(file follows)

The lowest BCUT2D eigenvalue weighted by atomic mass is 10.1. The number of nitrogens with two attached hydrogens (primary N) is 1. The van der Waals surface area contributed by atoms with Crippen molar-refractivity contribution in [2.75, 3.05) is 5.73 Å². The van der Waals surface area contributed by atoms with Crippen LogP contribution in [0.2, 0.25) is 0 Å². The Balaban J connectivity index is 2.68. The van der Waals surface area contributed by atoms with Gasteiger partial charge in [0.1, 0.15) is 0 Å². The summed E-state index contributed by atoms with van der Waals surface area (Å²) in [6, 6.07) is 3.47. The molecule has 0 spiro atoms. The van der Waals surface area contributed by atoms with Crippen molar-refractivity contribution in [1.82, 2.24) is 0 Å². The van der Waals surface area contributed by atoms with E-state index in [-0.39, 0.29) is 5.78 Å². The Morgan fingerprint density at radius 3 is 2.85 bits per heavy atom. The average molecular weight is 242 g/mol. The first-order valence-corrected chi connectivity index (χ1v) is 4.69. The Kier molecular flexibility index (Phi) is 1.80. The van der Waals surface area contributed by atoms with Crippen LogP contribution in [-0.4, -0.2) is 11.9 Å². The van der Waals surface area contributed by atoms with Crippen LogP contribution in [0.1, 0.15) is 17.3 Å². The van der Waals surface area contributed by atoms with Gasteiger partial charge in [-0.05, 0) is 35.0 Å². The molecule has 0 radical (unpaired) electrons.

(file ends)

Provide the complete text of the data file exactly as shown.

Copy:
The lowest BCUT2D eigenvalue weighted by atomic mass is 10.1. The number of nitrogens with two attached hydrogens (primary N) is 1. The van der Waals surface area contributed by atoms with Crippen molar-refractivity contribution in [2.75, 3.05) is 5.73 Å². The van der Waals surface area contributed by atoms with Crippen LogP contribution in [0.2, 0.25) is 0 Å². The Balaban J connectivity index is 2.68. The van der Waals surface area contributed by atoms with Gasteiger partial charge in [0.1, 0.15) is 0 Å². The summed E-state index contributed by atoms with van der Waals surface area (Å²) in [6, 6.07) is 3.47. The molecule has 0 spiro atoms. The van der Waals surface area contributed by atoms with Crippen molar-refractivity contribution in [1.82, 2.24) is 0 Å². The van der Waals surface area contributed by atoms with E-state index in [-0.39, 0.29) is 5.78 Å². The Morgan fingerprint density at radius 3 is 2.85 bits per heavy atom. The average molecular weight is 242 g/mol. The first-order valence-corrected chi connectivity index (χ1v) is 4.69. The Kier molecular flexibility index (Phi) is 1.80. The van der Waals surface area contributed by atoms with Crippen LogP contribution in [-0.4, -0.2) is 11.9 Å². The van der Waals surface area contributed by atoms with Crippen LogP contribution in [0.1, 0.15) is 17.3 Å². The van der Waals surface area contributed by atoms with Gasteiger partial charge in [-0.05, 0) is 35.0 Å². The molecule has 0 radical (unpaired) electrons.